The visibility of power has always been indispensible for dictatorships – and still is. The practices of such visualizations became particularly relevant in the twentieth century, the age of mass-media imagery. In addition to moving images, it was photography that played a pivotal role, becoming not only a mass medium, but also an everyday practice for the individual photographic actor operating below the level of dominant media representations – a grassroots area that has received much less attention from historians.
Attempts to control visualizations as representations of political and social order thus became indispensible for twentieth-century dictatorships, be it Nazi Germany or the Stalinist USSR, fascist Italy or Francoist Spain, Communist China or Japan’s wartime military regime, the GDR or the military juntas of Argentina, Chile and Greece.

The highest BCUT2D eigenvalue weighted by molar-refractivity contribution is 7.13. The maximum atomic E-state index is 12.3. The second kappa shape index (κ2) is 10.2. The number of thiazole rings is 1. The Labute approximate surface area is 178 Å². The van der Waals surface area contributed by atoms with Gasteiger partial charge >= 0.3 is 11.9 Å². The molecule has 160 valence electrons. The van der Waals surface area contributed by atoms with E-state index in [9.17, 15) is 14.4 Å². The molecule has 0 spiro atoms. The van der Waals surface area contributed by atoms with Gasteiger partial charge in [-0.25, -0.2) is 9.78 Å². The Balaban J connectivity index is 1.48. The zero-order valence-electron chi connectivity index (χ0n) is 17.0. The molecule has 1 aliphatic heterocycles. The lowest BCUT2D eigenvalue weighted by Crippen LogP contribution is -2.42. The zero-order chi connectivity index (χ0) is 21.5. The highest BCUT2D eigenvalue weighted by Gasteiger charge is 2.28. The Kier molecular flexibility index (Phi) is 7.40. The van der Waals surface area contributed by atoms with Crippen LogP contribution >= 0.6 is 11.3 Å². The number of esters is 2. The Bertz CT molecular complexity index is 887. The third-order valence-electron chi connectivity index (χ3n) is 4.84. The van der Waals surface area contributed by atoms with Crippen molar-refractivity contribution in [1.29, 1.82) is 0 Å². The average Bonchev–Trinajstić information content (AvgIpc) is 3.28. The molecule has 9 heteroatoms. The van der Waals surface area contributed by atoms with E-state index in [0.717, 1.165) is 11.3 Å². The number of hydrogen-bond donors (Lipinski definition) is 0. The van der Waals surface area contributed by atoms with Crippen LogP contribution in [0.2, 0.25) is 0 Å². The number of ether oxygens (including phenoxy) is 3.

Older research frequently labeled these visualization practices as propaganda. But the idea that propaganda could simply manipulate people, “subjugating” and “brainwashing” them, ignores the dimension of reception, of how the viewer takes in these manipulatively intended images, which certainly did not need to be received in the same vein that propagandists produced and distributed them.
Contrary to the idea that “the public sphere” is a single and homogeneous social space – one characterizing civil society and helping to leverage a breakthrough towards Enlightenment and emancipation, ultimately contributing as the “Fourth Estate” to the stability of democracy, or conversely, one that in dictatorships is completely silenced through repressive means and is replaced by a unitary enforced public sphere – the public sphere can actually be thought of in plural terms.